You may not feel any symptoms with TAA. Only half of patients with thoracic aortic aneurysms experience symptoms. Most TAA’s are detected when imaging studies are being done for an unrelated condition.
If you do have symptoms, they will depend on where your aneurysm is located and how large it is. Possible symptoms include:
- Pain in the jaw, neck, and upper back
- Chest or back pain
- Coughing, hoarseness, or difficulty breathing
If your aneurysm is large and in the section of the aorta closest to the heart, it may affect your heart valves. This can result in shortness of breath or even heart failure if the leakage is severe.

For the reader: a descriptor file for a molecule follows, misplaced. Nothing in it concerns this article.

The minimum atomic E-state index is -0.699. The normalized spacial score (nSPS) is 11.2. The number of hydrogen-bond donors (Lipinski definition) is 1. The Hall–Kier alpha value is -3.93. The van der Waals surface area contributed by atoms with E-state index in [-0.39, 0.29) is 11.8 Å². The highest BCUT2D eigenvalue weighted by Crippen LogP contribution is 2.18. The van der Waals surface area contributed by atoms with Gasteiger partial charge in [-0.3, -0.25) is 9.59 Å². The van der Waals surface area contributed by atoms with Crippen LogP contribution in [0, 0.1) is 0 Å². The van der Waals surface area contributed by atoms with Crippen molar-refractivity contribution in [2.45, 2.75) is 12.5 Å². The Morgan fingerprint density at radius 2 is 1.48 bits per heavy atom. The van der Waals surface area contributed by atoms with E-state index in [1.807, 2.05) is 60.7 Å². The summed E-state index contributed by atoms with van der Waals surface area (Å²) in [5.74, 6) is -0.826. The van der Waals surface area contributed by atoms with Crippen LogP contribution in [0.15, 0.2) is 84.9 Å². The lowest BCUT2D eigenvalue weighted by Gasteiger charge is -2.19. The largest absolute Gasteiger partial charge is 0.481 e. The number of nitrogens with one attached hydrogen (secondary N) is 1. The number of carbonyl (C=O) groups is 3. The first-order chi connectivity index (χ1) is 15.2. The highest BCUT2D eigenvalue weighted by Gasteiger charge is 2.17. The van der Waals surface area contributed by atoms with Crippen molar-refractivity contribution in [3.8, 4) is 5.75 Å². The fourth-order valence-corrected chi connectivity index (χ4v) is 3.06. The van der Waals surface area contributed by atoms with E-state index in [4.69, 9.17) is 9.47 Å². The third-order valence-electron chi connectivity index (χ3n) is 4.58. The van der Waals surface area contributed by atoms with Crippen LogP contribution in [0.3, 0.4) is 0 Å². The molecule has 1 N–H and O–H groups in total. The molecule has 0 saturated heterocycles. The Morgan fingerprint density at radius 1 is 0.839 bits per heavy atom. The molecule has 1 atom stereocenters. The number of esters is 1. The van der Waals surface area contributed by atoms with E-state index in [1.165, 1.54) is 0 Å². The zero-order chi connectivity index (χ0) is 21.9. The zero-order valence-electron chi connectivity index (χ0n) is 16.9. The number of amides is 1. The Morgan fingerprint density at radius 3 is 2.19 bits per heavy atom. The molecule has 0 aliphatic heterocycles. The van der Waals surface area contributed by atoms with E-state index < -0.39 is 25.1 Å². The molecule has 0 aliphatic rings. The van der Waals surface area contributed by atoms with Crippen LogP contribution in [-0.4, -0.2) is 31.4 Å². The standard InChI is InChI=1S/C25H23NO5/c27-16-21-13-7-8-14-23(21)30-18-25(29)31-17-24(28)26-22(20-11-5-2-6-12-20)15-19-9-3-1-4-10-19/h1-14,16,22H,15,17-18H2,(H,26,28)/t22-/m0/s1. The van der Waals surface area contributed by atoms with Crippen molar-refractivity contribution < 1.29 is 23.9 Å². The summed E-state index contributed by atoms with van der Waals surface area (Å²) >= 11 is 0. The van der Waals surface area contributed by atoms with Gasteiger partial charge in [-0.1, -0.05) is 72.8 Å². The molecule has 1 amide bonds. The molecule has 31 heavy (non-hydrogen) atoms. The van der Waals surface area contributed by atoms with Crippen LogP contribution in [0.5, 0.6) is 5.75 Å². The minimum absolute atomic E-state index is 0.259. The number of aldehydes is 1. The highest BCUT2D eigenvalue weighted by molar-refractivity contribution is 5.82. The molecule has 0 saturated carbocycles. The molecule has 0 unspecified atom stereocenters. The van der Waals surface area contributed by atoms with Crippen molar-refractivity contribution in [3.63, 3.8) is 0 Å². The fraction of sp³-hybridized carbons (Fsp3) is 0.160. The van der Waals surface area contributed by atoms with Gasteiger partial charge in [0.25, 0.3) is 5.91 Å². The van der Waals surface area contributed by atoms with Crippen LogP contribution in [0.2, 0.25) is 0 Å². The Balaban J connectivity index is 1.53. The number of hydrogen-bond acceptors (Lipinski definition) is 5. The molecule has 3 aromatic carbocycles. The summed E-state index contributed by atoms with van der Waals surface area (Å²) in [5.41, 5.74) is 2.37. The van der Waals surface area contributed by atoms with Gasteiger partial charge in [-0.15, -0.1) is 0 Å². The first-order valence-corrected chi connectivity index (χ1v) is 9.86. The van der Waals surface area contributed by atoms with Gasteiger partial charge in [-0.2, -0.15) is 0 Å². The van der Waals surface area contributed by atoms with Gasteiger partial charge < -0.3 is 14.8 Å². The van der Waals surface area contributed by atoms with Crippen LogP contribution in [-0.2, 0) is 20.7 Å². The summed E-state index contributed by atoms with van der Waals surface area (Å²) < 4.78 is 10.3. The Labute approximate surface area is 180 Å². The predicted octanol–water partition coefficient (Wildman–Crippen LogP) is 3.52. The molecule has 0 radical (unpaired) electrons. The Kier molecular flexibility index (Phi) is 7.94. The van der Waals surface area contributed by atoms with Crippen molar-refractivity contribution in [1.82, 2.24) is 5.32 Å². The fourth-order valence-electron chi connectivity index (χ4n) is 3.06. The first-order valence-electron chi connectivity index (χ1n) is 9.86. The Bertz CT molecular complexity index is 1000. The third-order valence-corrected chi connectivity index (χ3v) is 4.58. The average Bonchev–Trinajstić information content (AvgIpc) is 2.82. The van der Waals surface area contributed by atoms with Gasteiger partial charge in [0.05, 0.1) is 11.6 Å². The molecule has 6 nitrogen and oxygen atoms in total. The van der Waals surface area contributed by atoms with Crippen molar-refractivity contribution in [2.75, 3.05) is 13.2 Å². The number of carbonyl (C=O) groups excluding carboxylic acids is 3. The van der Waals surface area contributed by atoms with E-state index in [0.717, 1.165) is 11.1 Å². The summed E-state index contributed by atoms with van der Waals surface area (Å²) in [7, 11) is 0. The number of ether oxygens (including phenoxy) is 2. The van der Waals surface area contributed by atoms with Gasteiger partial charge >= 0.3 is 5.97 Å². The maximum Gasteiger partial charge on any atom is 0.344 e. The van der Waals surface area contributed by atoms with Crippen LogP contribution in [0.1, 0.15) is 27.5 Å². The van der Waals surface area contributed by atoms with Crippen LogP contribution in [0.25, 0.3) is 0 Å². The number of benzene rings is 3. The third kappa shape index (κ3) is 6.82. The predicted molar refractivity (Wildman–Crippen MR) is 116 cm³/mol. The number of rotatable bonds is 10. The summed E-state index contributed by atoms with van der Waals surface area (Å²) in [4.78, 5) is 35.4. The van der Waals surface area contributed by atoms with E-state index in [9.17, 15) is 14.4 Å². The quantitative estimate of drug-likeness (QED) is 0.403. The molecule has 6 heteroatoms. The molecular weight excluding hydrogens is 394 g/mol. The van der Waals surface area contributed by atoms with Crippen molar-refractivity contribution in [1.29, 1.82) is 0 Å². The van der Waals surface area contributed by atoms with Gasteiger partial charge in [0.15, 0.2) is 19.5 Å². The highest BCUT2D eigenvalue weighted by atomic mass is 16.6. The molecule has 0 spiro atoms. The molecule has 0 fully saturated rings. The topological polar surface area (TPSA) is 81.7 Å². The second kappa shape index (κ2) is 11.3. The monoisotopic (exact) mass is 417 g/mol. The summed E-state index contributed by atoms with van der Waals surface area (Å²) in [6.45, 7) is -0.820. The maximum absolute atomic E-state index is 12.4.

Descending thoracic aneurysms are mostly asymptomatic, but they can occasionally cause back pain, and, if the aneurysm is large enough, it can cause abdominal pain. Most of the symptoms associated with stable thoracic aneurysms, are vague and non-specific. However, rupture or dissection of these aneurysms produce dramatic symptoms. Most patients report a ripping sensation in the chest, accompanied with severe pain in the back between the shoulder blades. Dizziness, fainting, difficulty walking and speaking can also accompany this acute event. This is a life-threatening situation and you should seek medical attention immediately.